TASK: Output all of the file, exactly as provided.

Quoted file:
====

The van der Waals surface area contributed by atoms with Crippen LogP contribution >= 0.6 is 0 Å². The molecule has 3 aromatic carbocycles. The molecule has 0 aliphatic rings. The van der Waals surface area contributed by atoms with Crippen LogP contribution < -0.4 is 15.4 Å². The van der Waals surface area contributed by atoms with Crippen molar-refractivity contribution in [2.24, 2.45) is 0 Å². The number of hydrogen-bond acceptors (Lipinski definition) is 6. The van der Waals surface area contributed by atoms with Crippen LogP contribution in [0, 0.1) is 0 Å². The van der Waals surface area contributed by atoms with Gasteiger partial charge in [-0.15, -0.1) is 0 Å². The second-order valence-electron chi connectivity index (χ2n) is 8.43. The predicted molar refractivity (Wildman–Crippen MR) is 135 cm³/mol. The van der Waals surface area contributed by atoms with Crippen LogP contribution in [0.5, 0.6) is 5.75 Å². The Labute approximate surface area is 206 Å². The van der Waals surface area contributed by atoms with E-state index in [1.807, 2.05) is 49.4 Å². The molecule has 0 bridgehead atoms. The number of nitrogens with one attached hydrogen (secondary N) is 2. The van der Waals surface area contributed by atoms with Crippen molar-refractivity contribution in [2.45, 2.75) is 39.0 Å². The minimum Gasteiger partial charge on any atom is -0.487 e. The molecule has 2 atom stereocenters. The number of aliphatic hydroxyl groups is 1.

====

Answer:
The van der Waals surface area contributed by atoms with Crippen LogP contribution >= 0.6 is 0 Å². The molecule has 3 aromatic carbocycles. The molecule has 0 aliphatic rings. The van der Waals surface area contributed by atoms with Crippen LogP contribution < -0.4 is 15.4 Å². The van der Waals surface area contributed by atoms with Crippen molar-refractivity contribution in [2.24, 2.45) is 0 Å². The number of hydrogen-bond acceptors (Lipinski definition) is 6. The van der Waals surface area contributed by atoms with Crippen LogP contribution in [0, 0.1) is 0 Å². The van der Waals surface area contributed by atoms with Gasteiger partial charge in [-0.15, -0.1) is 0 Å². The second-order valence-electron chi connectivity index (χ2n) is 8.43. The predicted molar refractivity (Wildman–Crippen MR) is 135 cm³/mol. The van der Waals surface area contributed by atoms with Crippen LogP contribution in [0.5, 0.6) is 5.75 Å². The Labute approximate surface area is 206 Å². The van der Waals surface area contributed by atoms with E-state index in [1.807, 2.05) is 49.4 Å². The molecule has 0 bridgehead atoms. The number of nitrogens with one attached hydrogen (secondary N) is 2. The van der Waals surface area contributed by atoms with Crippen molar-refractivity contribution in [2.45, 2.75) is 39.0 Å². The minimum Gasteiger partial charge on any atom is -0.487 e. The molecule has 2 atom stereocenters. The number of aliphatic hydroxyl groups is 1.